I wasn't interested in the HD footage, though. I wanted to look at MiniDV blown up to 35mm, since that is all my budget will allow. The XL1/s footage they showed was from the movie "Piņero", with Benjamin Bratt. It was so-so. You could tell it was a blow-up of video right off the bat. Very poor detail in the long shots. Very jagged edges, and it almost looked out of focus. Closeups were ok.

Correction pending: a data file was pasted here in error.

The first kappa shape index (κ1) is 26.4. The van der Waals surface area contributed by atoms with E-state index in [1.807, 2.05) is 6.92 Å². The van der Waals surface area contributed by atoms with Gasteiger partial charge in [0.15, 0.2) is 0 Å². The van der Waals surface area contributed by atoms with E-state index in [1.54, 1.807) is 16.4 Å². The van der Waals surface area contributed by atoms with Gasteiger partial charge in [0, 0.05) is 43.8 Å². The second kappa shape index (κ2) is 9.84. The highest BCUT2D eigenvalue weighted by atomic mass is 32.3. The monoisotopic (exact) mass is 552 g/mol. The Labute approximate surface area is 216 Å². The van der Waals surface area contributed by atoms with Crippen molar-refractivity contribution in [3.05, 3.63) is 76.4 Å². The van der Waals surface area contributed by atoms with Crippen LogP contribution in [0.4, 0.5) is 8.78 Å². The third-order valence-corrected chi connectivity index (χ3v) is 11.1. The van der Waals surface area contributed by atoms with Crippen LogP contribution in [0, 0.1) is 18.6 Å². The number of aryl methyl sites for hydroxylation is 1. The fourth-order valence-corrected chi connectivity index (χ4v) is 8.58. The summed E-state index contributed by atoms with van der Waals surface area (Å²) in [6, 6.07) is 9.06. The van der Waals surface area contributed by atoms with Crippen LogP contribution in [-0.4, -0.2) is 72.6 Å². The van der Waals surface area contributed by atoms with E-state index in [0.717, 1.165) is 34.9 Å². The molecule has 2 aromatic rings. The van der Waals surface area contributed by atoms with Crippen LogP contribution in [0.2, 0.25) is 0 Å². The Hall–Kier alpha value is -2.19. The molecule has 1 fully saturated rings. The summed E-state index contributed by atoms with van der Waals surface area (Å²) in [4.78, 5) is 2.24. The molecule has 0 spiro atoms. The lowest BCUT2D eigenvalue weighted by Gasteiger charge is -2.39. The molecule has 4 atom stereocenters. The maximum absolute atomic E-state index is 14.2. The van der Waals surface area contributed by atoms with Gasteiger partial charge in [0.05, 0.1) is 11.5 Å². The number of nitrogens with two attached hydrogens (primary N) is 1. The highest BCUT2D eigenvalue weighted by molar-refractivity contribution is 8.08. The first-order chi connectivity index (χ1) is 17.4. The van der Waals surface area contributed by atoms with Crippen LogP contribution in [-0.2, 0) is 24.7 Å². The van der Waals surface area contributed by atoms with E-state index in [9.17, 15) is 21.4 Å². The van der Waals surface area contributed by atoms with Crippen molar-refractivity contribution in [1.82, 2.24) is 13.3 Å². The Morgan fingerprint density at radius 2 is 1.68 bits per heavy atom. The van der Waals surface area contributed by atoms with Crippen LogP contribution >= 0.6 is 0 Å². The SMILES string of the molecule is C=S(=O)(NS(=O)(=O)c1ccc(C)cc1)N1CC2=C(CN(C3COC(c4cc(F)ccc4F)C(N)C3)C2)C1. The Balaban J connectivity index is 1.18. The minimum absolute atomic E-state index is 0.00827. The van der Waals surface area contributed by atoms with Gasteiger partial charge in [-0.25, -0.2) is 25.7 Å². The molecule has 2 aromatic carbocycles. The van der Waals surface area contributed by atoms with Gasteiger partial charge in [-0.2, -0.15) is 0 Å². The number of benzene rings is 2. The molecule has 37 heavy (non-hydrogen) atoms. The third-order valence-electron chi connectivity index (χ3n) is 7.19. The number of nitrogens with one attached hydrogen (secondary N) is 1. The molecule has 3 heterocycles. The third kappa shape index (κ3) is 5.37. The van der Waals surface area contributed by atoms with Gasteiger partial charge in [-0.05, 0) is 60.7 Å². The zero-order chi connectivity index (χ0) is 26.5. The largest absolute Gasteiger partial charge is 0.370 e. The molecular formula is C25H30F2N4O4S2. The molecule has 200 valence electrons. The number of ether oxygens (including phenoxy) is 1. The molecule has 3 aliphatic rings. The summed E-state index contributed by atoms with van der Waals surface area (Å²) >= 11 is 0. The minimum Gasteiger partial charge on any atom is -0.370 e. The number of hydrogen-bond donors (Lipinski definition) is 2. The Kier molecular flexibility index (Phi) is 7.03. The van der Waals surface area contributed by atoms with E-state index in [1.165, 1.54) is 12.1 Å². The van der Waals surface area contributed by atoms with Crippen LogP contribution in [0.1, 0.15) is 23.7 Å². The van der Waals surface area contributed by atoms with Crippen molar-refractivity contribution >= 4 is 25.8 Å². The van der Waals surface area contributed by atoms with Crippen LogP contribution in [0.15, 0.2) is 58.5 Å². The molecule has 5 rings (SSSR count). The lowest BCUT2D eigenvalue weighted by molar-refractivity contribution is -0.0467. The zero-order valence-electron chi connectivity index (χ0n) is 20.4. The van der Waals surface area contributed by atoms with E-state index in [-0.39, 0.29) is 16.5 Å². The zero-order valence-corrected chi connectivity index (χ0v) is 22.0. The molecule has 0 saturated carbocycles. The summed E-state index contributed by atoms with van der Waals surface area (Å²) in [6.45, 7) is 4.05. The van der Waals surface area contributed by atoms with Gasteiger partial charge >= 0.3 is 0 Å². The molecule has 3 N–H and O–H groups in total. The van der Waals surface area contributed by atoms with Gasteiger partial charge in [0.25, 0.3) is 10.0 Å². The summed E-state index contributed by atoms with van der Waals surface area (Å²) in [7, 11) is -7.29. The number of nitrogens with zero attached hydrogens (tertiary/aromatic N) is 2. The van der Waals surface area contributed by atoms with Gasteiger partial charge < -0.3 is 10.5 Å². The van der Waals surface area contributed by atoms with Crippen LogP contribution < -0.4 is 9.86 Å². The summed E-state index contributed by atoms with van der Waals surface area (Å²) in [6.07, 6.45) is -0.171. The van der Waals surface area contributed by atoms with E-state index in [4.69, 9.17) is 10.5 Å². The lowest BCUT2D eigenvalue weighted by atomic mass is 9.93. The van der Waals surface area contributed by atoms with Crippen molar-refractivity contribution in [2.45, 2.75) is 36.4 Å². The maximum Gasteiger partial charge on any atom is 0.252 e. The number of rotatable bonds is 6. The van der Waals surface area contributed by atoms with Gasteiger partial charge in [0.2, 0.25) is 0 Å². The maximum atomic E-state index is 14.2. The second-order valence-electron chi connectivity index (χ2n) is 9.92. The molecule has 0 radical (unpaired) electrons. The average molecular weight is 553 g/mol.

The PD-150 was better. They showed footage from "Tadpole", and frankly, it didn't look too good. Full of noise, since a lot of it was very poorly lit. However, there were some shots that were promising, and looked like it originated in 16mm. They also had footage from the movie "13 Moons", with Steve Buscemi. It looked REALLY good. They showed the intro sequence, which had a closeup of a clown juggling balls, and it was beautiful. Everyone was very impressed. The folks at DuArt complemented the makers of that film for understanding the limitations of DV and working around them. The average viewer would probably sit through that movie not knowing it was originally video.